I think this one can be overlooked at times. For me, annuals are around for such a short time. I want them to grow as big and lush as possible in a short amount of time. Fertilizer really helps this.
When it comes to perennials and gardens I am all about naturally amending soil with compost and natural fertilizers. However when it comes to annuals in containers I am all for the chemical blue stuff. I think of it as feeding long term perennials and shrubs healthy whole foods, it releases energy over time.
Whereas short term annuals get the candy, a quick hit of sugar that boosts it for a short time. A 20-20-20 works great. or a bloom specific one, such as a 10-30-20. I fertilize every 1-2 weeks with a diluted mixture (follow the directions).
Never fertilize dry plants. This will burn them. Water the coleus, then add the diluted fertilizer. Also try not to get the fertilizer on the foliage, aim for the soil. Too much fertilizer can cause problems, so make sure you don’t go overboard.
Deadhead, Pinch and Prune
The final step to maintaining your container coleus is to deadhead, pinch, and pruning them.
Coleus do bloom. They are tall spikes of violet-lavender or white flowers. I find them unremarkable. I love coleus foliage. When a plant starts producing flowers the foliage starts to become smaller. There are a few exceptions where I don’t mind the tall flower stalks. If it is a large thriller coleus and the flower color meshes with the theme of the pot, I will leave them. But most of the time I prune off the flowers of the plant in the container as they pop up.
If you want your container coleus to grow wider, pinching the stems off will encourage more lateral growth. It will result in bushier plants. I had a pot last summer that had one gigantic coleus in it, and it was at least two feet tall.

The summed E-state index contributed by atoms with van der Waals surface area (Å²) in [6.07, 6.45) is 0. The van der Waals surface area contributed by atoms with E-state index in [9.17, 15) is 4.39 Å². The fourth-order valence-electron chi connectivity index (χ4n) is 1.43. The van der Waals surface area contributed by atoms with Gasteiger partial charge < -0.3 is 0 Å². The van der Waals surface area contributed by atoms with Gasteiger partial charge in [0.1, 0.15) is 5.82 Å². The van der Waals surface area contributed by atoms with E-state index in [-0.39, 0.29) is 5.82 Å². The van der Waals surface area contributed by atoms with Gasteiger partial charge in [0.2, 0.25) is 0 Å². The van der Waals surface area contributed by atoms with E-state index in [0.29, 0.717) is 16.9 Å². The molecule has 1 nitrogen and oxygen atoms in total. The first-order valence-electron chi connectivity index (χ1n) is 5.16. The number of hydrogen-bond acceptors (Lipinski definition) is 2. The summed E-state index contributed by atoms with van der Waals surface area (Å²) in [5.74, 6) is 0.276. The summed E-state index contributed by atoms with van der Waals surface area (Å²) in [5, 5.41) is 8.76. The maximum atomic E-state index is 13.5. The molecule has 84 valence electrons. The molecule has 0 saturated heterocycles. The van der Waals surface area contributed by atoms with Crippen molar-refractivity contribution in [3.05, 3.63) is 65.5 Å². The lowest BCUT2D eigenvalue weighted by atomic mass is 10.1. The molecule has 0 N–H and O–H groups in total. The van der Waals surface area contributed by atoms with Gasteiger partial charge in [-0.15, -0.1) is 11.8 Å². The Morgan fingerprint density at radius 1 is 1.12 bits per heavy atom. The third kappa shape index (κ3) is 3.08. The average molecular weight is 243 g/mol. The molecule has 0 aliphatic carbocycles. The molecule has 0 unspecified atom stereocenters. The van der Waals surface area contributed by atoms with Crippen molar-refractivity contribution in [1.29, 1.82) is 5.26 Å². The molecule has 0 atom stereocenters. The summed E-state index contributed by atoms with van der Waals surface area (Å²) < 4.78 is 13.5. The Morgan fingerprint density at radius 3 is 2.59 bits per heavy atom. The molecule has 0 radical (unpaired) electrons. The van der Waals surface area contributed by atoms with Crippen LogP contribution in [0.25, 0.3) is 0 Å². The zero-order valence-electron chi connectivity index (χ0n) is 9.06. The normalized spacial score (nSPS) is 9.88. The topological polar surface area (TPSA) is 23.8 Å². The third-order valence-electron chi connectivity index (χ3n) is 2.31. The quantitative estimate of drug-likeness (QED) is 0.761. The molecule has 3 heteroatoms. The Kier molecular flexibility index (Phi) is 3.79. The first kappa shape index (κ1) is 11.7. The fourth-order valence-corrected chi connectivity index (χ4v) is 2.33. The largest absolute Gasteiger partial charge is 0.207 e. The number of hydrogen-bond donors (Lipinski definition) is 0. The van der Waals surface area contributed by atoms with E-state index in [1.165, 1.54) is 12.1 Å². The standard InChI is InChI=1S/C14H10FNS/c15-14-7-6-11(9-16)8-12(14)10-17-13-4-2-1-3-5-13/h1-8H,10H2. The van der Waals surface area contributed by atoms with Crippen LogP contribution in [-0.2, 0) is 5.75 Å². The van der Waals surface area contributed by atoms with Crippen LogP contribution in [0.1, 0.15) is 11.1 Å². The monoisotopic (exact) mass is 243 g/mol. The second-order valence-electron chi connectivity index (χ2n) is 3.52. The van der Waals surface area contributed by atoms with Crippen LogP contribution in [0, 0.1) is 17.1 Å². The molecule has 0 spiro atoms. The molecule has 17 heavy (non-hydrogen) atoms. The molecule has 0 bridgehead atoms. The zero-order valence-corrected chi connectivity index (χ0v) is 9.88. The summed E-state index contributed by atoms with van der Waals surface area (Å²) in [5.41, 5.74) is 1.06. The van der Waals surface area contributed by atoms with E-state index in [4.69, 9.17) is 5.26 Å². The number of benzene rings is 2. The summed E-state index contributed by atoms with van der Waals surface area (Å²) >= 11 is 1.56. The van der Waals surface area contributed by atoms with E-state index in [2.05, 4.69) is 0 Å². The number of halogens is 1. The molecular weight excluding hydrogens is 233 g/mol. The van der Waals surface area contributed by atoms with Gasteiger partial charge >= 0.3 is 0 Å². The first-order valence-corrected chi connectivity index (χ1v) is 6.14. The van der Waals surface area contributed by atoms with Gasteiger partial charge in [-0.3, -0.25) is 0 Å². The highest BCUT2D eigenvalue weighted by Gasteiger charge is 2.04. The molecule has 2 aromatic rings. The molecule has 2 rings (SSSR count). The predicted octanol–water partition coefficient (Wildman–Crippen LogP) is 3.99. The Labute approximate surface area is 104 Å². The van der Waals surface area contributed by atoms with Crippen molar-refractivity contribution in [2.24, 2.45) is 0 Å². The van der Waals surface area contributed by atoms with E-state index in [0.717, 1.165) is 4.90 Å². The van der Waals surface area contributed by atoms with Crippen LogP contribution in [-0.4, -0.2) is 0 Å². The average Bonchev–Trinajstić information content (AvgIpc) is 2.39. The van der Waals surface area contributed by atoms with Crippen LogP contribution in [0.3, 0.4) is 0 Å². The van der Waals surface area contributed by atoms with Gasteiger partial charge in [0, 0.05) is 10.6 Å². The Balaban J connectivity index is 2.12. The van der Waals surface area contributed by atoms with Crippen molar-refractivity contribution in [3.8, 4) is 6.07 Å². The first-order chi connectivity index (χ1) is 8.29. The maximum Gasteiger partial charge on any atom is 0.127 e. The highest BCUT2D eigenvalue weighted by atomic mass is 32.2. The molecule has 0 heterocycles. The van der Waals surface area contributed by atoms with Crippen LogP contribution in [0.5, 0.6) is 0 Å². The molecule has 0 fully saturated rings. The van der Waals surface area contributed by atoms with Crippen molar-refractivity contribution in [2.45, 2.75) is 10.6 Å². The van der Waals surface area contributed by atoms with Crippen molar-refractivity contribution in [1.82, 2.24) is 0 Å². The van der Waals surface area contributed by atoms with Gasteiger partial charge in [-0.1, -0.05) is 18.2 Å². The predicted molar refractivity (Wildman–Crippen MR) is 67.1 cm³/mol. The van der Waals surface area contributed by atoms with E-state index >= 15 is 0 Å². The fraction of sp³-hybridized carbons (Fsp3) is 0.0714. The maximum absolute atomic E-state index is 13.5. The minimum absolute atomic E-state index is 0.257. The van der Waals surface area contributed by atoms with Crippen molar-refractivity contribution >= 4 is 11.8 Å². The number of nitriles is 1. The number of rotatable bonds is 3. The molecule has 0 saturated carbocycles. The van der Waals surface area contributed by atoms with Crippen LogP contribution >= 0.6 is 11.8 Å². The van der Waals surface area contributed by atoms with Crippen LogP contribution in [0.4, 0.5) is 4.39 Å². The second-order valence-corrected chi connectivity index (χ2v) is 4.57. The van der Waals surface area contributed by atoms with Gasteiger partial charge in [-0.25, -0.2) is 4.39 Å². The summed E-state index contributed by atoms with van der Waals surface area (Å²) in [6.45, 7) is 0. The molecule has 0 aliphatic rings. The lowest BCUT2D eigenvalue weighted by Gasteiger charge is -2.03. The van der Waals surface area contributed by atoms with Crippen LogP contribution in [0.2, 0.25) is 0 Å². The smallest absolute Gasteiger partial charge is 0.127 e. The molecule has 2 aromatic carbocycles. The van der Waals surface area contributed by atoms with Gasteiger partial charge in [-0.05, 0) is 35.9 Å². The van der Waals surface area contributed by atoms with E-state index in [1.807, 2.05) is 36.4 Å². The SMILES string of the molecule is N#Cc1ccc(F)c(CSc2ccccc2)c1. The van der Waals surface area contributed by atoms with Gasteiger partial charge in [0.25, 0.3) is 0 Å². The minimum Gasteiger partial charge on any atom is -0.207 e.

I let it go and it grew big lovely leaves and up and up it went. However, if that wasn’t a look I wanted, I would have pinched or pruned the top off and it would split into tow lateral branches. Changing the shape and growth of your coleus will change the whole look of a container.
Pruning can be done. Coleus are great little bonsai plants. They can be pruned into little balls or big lollipops. They are fast-growing and will grow thicker if they are pruned. This isn’t necessary, but it is fun and it creates an interesting look!
Plant With Companions
I feel like we’ve covered all the mechanics of planting coleus in a container, now it is on to the fun part, design! I love pairing coleus with other plants to create beautiful and interesting container designs. There are many different container gardening ideas that can be easily fulfilled by adding coleus as a layered plant. They mix well with any of the following plants.
Also known as creeping Jenny, lysimachia is a best friend of coleus in containers. Lysimachia is a creeping ground cover that is used as a vine in containers that spill out of pots. Golden lysimachia is my favorite.
Its golden yellow foliage pairs beautifully with coleus that has that same yellow in their leaves. Colorblaze Golden Dreams, Wizard Jade, and French Quarter to name a few.
Begonias and coleus are another great pair. Play with the color of the begonia and the color of the coleus to make things tie together and pop. Nonstop Deep Rose with Wizard Rose coleus is a great pink combination in a shady pot.
Foliage and flowers, this is a great combination of both texture and color. The small million bell petunia-shaped flowers spill out around the larger leaf of the coleus. This is a combination of the sun-loving varieties. I love a hot pink calibrachoa next to deep wine-colored coleus, such as Newly Noir. It is unexpected and beautiful.
Coleus and Coleus
Coleus look great planted with other plants, but they really were made for each other! Consider planting different varieties of coleus together to create garden harmony.
Play with the colors of each plant. Place a bright green electric lime coleus next to a variety that has green trim, like chocolate-covered cherry coleus to make its green edge jump out.
Play with textures. Put a feathery wavey Wasabi next to a large Kong.
Or play with different heights. Like trailing burgundy wedding train coleus underneath a large Big Red Judy.
Or consider buying coleus as mixtures such as wizard mix or Fairway mix for an easy mixture of varieties that go together.
The beauty of coleus in containers is that they are in such tight quarters, the colors and textures of different varieties placed together can create a big visual impact.
Plant as a “Spiller Thriller”